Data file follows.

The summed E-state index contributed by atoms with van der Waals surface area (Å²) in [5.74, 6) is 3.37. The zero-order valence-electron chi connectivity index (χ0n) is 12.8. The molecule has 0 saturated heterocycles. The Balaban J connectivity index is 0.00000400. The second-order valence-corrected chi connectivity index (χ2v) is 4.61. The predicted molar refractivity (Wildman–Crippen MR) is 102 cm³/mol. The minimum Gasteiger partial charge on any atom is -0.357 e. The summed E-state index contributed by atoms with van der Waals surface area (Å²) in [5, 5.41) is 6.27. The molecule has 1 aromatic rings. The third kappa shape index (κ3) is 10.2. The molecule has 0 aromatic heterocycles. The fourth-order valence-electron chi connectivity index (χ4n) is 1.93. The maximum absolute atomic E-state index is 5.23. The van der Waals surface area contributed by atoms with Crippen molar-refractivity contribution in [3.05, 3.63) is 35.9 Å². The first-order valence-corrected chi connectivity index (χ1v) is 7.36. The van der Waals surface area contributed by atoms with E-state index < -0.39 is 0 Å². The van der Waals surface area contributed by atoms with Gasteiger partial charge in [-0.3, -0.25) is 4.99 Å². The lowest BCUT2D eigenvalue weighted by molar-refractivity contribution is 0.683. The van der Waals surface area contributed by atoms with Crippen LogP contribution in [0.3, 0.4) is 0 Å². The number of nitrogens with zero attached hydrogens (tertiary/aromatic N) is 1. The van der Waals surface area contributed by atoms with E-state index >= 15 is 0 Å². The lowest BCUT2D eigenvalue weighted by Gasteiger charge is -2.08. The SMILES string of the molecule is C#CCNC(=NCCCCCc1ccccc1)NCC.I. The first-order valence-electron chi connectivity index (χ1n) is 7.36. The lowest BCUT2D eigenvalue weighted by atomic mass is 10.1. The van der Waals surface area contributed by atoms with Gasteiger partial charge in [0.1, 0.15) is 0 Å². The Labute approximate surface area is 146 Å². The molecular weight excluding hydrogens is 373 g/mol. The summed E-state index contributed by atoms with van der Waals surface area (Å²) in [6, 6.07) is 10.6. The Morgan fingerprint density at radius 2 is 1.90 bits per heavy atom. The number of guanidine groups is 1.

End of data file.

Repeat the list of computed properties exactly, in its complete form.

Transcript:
The summed E-state index contributed by atoms with van der Waals surface area (Å²) in [5.74, 6) is 3.37. The zero-order valence-electron chi connectivity index (χ0n) is 12.8. The molecule has 0 saturated heterocycles. The Balaban J connectivity index is 0.00000400. The second-order valence-corrected chi connectivity index (χ2v) is 4.61. The predicted molar refractivity (Wildman–Crippen MR) is 102 cm³/mol. The minimum Gasteiger partial charge on any atom is -0.357 e. The summed E-state index contributed by atoms with van der Waals surface area (Å²) in [5, 5.41) is 6.27. The molecule has 1 aromatic rings. The third kappa shape index (κ3) is 10.2. The molecule has 0 aromatic heterocycles. The fourth-order valence-electron chi connectivity index (χ4n) is 1.93. The maximum absolute atomic E-state index is 5.23. The van der Waals surface area contributed by atoms with Crippen molar-refractivity contribution in [3.05, 3.63) is 35.9 Å². The first-order valence-corrected chi connectivity index (χ1v) is 7.36. The van der Waals surface area contributed by atoms with E-state index < -0.39 is 0 Å². The van der Waals surface area contributed by atoms with Gasteiger partial charge in [-0.3, -0.25) is 4.99 Å². The lowest BCUT2D eigenvalue weighted by molar-refractivity contribution is 0.683. The van der Waals surface area contributed by atoms with Crippen LogP contribution in [0.3, 0.4) is 0 Å². The number of nitrogens with zero attached hydrogens (tertiary/aromatic N) is 1. The van der Waals surface area contributed by atoms with E-state index >= 15 is 0 Å². The lowest BCUT2D eigenvalue weighted by Gasteiger charge is -2.08. The SMILES string of the molecule is C#CCNC(=NCCCCCc1ccccc1)NCC.I. The first-order valence-electron chi connectivity index (χ1n) is 7.36. The lowest BCUT2D eigenvalue weighted by atomic mass is 10.1. The van der Waals surface area contributed by atoms with Gasteiger partial charge in [0.1, 0.15) is 0 Å². The Labute approximate surface area is 146 Å². The molecular weight excluding hydrogens is 373 g/mol. The summed E-state index contributed by atoms with van der Waals surface area (Å²) in [6, 6.07) is 10.6. The Morgan fingerprint density at radius 2 is 1.90 bits per heavy atom. The number of guanidine groups is 1.